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Full moon "does not trigger" seizures

2 June, 2004

The full moon does not influence the frequency of epileptic seizures, according to a study from the University of South Florida College of Medicine.

Dr Selim Benbadis, associate professor of neurology and neurosurgery at the College said:

"Contrary
to the myth, epileptic seizures are not more common during a full moon.
In fact, we found the number of epileptic seizures was lowest during
the full moon and highest in the moon's last quarter."

Dr
Benbadis said he decided to investigate the possible relationship
between phases of the moon and the frequency of seizures after
repeatedly hearing patients claim that their seizures were triggered or
worsened by the full moon, claiming that even some health care
professionals believe this.

The study, published in the journal Epilepsy and Behavior, analysed 770 seizures recorded over three years in the epilepsy monitoring unit at Tampa General Hospital,
dividing the seizures into epileptic seizures and psychogenic
nonepileptic seizures. The most epileptic seizures, 152, were recorded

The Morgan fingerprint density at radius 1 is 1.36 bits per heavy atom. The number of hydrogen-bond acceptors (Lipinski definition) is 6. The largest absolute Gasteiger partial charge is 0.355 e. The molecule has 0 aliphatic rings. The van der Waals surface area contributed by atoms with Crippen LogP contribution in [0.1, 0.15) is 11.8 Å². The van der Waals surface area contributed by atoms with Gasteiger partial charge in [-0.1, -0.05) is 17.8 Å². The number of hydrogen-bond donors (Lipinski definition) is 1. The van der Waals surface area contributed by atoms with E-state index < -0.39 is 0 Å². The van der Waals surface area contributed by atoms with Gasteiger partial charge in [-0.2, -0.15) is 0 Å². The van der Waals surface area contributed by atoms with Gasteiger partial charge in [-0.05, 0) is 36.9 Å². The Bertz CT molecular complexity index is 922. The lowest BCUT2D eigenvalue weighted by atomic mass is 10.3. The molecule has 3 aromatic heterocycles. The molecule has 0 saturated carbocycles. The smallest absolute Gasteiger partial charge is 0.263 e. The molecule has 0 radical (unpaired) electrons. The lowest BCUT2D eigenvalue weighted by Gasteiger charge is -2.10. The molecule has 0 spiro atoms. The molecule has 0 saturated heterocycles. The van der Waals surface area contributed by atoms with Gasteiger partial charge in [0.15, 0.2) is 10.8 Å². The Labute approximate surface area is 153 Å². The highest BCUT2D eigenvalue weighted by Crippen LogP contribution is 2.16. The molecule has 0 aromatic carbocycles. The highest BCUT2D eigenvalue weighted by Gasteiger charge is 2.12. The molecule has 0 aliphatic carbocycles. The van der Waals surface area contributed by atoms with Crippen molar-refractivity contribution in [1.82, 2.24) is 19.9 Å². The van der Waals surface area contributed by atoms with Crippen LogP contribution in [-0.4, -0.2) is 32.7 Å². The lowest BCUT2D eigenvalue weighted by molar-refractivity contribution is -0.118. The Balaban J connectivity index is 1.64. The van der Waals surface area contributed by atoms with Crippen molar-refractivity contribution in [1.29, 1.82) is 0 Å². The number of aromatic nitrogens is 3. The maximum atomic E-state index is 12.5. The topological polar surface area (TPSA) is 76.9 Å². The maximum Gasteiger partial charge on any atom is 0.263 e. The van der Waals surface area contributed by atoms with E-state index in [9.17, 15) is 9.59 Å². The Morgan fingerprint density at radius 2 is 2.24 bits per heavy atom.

in the moon's last quarter. The researchers found epileptic seizures
decreased to their lowest number, 94, during the full moon.

The full moon appeared to slightly, but not significantly, increase non-epileptic seizures.

Other
studies exploring the potential connection of lunar phases with heart
attacks, birth rates, suicides, and psychiatric hospital admissions
have found little or no association.

Dr Benbadis added:

"In
the past, before physicians recognized that epilepsy was caused by
processes in a person's own body, the disease's frightening seizures
were associated with demonic possession and witchcraft. Some people
still seem to like poetic, mysterious and irrational explanations for
puzzling diseases like epilepsy."